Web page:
Honorable mentions: TradingView, Public.com
6. Biggest Glow Up: Kodak
Well, it’s true. Everyone has a midlife crisis. And given the weirdness around corporate personhood, that means companies have them too. That might explain why Kodak, amidst its own midlife (mid-company) crisis, decided to start making drugs this year.
The former film company has glowed up big time, looking to make 2021 its breakout year as a pharmaceutical company. Kodak’s pivot feels especially timely in the wake of the COVID-19 pandemic, a time where drug prices are rising about 6% a year. Toasts to Kodak for the open mindedness. It’s commendable.
Honorable mentions: Cryptocurrency
7. Dumbest Trend: Investing in “zombie companies”
If you need a fun and easy way to set your money on fire, we have just the trick for you. Main Street’s hot new trend is investing in zombie companies — stocks which are basically the walking dead.
The hottest zombie company of this year was Hertz. The company, which essentially went bankrupt, fell off hard in March. However, thousands of investors decided to buy the dip in the company, energizing its stock price.
Another zombie company worth a shout out is vaccine maker Novavax, one of the biggest gainers of this year. In fact, we’d venture to say it still would be a zombie company if the government didn’t bail it out.
The moral of this story is to please stop buying companies that are basically already dead.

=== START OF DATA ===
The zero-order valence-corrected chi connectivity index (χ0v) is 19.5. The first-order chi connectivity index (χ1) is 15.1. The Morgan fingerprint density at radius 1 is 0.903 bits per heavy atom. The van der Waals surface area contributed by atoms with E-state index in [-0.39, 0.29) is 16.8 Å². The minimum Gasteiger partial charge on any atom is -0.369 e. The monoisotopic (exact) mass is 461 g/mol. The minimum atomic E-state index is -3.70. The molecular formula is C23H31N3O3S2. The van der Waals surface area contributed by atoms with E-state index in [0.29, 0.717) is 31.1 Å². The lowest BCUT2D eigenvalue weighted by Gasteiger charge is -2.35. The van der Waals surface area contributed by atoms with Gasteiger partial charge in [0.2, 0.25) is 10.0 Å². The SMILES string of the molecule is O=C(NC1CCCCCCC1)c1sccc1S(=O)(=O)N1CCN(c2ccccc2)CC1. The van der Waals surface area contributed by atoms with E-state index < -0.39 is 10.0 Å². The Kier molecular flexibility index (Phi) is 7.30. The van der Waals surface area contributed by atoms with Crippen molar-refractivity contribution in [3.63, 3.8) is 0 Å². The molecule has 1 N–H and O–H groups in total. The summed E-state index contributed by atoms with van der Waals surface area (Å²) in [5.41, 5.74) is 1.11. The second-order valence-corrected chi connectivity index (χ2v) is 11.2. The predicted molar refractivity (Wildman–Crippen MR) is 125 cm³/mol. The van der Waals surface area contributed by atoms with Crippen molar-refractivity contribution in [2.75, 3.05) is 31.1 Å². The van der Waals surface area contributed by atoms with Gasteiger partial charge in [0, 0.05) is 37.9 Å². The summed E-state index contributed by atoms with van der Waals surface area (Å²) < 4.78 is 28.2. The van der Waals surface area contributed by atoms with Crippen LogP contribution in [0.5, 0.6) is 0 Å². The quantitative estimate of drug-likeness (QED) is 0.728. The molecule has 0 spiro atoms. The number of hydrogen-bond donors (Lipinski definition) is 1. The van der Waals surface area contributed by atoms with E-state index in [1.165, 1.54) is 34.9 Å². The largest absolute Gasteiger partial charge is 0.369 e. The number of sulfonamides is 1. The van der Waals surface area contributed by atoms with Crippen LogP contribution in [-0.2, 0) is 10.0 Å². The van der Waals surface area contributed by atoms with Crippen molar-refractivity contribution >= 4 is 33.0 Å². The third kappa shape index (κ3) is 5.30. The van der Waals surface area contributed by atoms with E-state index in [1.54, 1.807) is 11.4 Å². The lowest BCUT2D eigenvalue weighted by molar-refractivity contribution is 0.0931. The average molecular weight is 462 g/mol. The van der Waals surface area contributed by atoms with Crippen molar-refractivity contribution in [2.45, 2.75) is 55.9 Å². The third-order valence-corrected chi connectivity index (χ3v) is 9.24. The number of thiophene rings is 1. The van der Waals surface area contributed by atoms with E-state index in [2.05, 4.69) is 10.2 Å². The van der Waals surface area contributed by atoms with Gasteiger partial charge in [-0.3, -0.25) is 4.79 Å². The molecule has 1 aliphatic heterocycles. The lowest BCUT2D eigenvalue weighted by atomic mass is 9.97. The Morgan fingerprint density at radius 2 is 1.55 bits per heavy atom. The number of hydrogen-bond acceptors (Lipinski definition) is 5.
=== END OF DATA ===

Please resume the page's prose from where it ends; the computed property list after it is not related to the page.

Honorable mentions: Actually buying bonds
8. Most Transparent: S-1 Filings
There’s a lot of complicated, not-very-forthcoming people and things in the world of business. You want to know something that is? The S-1, a filing that a company makes when it intends to go public.
S-1s provide unprecedented insight into the operations, financials and dealings of a company before they go public. They’re often the first opportunity for the public to peer into privately traded companies and poke around.
If not for the S-1 process, we might have not evaded the disaster that is WeWork. WeWork, which had many problems with checks and balances, spending and organizational leadership, made a bid to come to markets late last year. It resulted in the company’s valuation plummeting from $47 billion to $5 billion, requiring the company to delay its IPO indefinitely.
Honorable mentions: Form 10-K
9. Craziest Quote: SoftBank CEO compares himself to Jesus Christ
In 2019, Chinese banking giant SoftBank launched a $100 billion venture fund called Vision Fund to “tackle the greatest challenges and risks facing humanity today.” Sounds great on paper, but the fund saddled severe losses — $13 billion in fact.
In defense of his $13 billion loss, SoftBank CEO Masayoshi Son responded that “Jesus Christ was also misunderstood.” Maybe that seems a little bit rich coming from a guy who just lost $13 billion of money that isn’t quite his. However, maybe Son has a point. Ultimately, he doesn’t owe us an explanation, but maybe he does to some of Vision Fund’s biggest investors. Among them are the sovereign wealth funds of Saudi Arabia and the United Arab Emirates,and companies such as Apple, Foxconn and Qualcomm.
Honorable mentions: Sequoia India’s bizarre Minions tweet
10. VC of the Year: Social Leverage
Not that we’re biased or anything, but we decided to commend Social Leverage for essentially foreseeing fintech’s breakout year. Social Leverage, which is run by our friend Howard Lindzon, is a strategic investor in Robinhood, Kustomer and StockTwits. Tom Peterson and Gary Benitt work alongside Lindzon as managing partners at the VC. All-in-all, this year proved that Social Leverage might be the best VC you’ve never heard of.
Honorable mentions: Index Ventures, Social Capital